Dr. Jan Rothhardt.

Awarded for contributions in XUV laser technology

ACP principal scientist and laser physicist Jan Rothhardt receives Röntgen Prize 2020
Dr. Jan Rothhardt.
Image: Jan-Peter Kasper (University of Jena)
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Published: 25 November 2020, 21:03 | By: Lisa Dittrich; translation into English: Clara Henkel | Source article

In 2020, the "Röntgenpreis" of the University of Giessen goes to Dr. Jan Rothhardt from the Helmholtz Institute Jena and the Friedrich Schiller University Jena. The prize, endowed with 15.000 euros, will be awarded on November 27 as part of an academic ceremony - only digital due to Corona.

The 39-year-old junior research group leader and ACP principal scientist Dr. Jan Rothhardt receives the award in recognition of his outstanding contributions in laser technology, in particular for the development and application of laser sources for extreme ultraviolet (XUV) radiation and soft X-rays. Rothhardt worked intensively on the applications of such systems and was able to show both mathematically and experimentally for the first time that efficient conversion into the XUV spectral range is also possible with high-power lasers and at high repetition frequencies. The XUV sources he has developed will enable laser spectroscopy experiments that are unique worldwide on heavy ion storage rings. Quantum electrodynamics (QED), relativistic effects, but also core properties and ultra-fast processes are at the center of these interdisciplinary experiments.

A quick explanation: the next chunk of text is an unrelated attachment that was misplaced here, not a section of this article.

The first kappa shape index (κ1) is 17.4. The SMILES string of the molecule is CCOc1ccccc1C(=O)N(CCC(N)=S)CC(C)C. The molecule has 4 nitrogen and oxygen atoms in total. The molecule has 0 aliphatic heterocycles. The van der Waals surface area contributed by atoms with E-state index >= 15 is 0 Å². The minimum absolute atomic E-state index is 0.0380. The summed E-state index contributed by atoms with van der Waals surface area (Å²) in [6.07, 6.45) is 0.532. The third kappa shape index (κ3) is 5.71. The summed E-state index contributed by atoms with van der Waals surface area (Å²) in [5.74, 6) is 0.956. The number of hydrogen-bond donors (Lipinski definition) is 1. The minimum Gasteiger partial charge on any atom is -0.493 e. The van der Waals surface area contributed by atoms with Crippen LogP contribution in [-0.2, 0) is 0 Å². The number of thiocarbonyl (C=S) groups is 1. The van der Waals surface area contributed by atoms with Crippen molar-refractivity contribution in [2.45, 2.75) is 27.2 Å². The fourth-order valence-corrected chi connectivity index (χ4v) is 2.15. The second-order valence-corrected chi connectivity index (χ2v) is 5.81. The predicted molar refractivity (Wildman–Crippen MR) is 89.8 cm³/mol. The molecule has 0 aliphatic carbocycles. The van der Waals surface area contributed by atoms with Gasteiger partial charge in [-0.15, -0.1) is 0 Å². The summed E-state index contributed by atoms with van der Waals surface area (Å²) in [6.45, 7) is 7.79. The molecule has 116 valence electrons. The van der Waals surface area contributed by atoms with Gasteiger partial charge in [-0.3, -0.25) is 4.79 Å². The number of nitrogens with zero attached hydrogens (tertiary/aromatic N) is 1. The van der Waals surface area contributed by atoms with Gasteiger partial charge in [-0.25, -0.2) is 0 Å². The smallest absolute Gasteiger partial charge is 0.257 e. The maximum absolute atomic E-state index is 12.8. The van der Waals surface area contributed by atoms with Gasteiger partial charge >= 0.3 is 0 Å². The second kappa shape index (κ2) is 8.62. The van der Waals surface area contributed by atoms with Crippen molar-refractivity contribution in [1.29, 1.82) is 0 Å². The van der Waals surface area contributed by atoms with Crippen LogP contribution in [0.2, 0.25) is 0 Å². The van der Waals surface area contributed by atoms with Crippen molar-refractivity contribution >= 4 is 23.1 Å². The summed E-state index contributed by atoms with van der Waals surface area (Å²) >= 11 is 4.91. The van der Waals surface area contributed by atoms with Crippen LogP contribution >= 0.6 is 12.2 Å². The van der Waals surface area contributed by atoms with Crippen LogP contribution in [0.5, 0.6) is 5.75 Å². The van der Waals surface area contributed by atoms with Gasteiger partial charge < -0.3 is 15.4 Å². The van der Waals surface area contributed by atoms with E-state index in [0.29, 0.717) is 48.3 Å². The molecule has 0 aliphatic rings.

Excellent X-ray physicist and glider pilot

Jan Rothhardt studied physics at the University of Jena and received his doctorate in 2011. The internationally known laser physicist has headed a junior research group at the Helmholtz Institute Jena since 2014 and is the author and co-author of almost 70 publications in scientific journals. He regularly receives excellent student reviews for his lectures and seminars. In addition, he is
committed to a special experimental lecture at grammar schools to inspire schoolchildren
for laser technology. In his free time, he apparently strives for even greater things: Jan Rothhardt was world champion in gliding in 2016.

Because of the corona pandemic, the award winner will not travel to Giessen this year. The X-ray lecture entitled “High-resolution lensless microscopy with extreme ultraviolet radiation” will take place on November 26th as a Webex stream. At the digital academic ceremony, Dr. Rothhardt - like the other award winners - switched on via video. The prize money of 15.000 euros is donated by Pfeiffer Vacuum and the Ludwig Schunk Foundation. In memory of the Nobel Prize winner
Wilhelm Conrad Röntgen, who was professor in Gießen from 1879 to 1888, the University of Giessenhas been awarding the prize since 1960.

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